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Suppose we wish to solve the first order pde for the unknown function $f(x,y)$

$\frac{\partial f}{\partial x}+\frac{\partial f}{\partial y}=c(x,y)\Big(a(x,y)+b(x,y)\Big)$

We assume that the functions $a(x,y)$ and $b(x,y)$ are given, while $c(x,y)$ is arbitrary.

This is an inhomogeneous first order linear pde with constant coefficients, for which it is easy to compute a general solution in terms of the functions $a,b,c$ using the method of characteristics.

However, since $c(x,y)$ is arbitrary, I am interested in figuring out what conditions would need to be imposed on $c(x,y)$ so that the solution $f$ of the pde above also satisfies the condition

$\frac{\partial f}{\partial x}=c(x,y)a(x,y)$

I tried taking the derivative of the general solution to the pde with respect to $x$ and then equating that solution to the extra condition, but the expression seems quite messy. Maybe there's another approach?

Thanks!

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1 Answer 1

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The system $$\begin{cases} \frac{\partial f}{\partial x}+\frac{\partial f}{\partial y}=c(x,y)\Big(a(x,y)+b(x,y)\Big) \\ \frac{\partial f}{\partial x}=c(x,y)a(x,y) \end{cases}$$ can be viewed as an algebraic linear system of equations in the variables $\frac{\partial f}{\partial x}, \frac{\partial f}{\partial y} $.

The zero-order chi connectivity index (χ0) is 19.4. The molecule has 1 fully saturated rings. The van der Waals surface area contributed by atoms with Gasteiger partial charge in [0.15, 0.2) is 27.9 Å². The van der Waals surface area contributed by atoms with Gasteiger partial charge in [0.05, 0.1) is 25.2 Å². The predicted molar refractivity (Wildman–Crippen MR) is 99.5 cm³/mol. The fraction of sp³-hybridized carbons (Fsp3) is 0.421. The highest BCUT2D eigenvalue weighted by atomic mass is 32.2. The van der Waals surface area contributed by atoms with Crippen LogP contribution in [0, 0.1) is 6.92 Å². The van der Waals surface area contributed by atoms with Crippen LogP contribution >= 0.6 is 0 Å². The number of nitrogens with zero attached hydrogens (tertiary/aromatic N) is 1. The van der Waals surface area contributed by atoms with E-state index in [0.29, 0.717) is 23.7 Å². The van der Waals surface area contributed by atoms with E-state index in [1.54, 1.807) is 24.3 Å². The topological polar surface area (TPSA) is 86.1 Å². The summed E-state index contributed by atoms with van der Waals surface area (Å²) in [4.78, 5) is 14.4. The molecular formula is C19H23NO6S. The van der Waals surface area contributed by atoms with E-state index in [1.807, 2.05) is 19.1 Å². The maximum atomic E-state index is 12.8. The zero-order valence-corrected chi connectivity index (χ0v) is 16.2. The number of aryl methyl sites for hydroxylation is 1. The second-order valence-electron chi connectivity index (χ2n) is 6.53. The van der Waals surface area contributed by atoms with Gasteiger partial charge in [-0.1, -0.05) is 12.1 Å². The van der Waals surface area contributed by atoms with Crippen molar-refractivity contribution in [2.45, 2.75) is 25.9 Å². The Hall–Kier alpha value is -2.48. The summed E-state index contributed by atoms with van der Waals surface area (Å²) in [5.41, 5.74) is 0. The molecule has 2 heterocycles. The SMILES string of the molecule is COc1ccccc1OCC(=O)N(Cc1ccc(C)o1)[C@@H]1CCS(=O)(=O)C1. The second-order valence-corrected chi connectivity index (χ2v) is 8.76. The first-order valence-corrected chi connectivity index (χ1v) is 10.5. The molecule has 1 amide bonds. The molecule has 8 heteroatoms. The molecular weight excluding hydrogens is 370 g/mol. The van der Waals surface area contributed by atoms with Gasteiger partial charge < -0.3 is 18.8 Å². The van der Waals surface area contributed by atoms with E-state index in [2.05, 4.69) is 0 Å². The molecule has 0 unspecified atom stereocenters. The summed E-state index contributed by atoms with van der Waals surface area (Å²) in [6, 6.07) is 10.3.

Its solution is:

$$\frac{\partial f}{\partial x}=c(x,y) a(x,y),\frac{\partial f}{\partial y}=c(x,y) b(x,y), $$ and assuming $C^2$ regularity for $f(x,y)$ we must have $$\frac{\partial}{\partial y} \frac{\partial f}{\partial x}=\frac{\partial}{\partial x} \frac{\partial f}{\partial y}, $$ or in other words $$c_ya+ca_y=c_xb+cb_x. $$ This is a first order PDE for $c=c(x,y)$.

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  • $\begingroup$ silly me! I failed to use a $C^2$ regularity condition, which I was implicitly assuming anyways. Thanks! $\endgroup$ Commented Nov 12, 2013 at 22:13
  • $\begingroup$ You could accept the answer as well $\endgroup$
    – Konstantin
    Commented Dec 7, 2020 at 19:50

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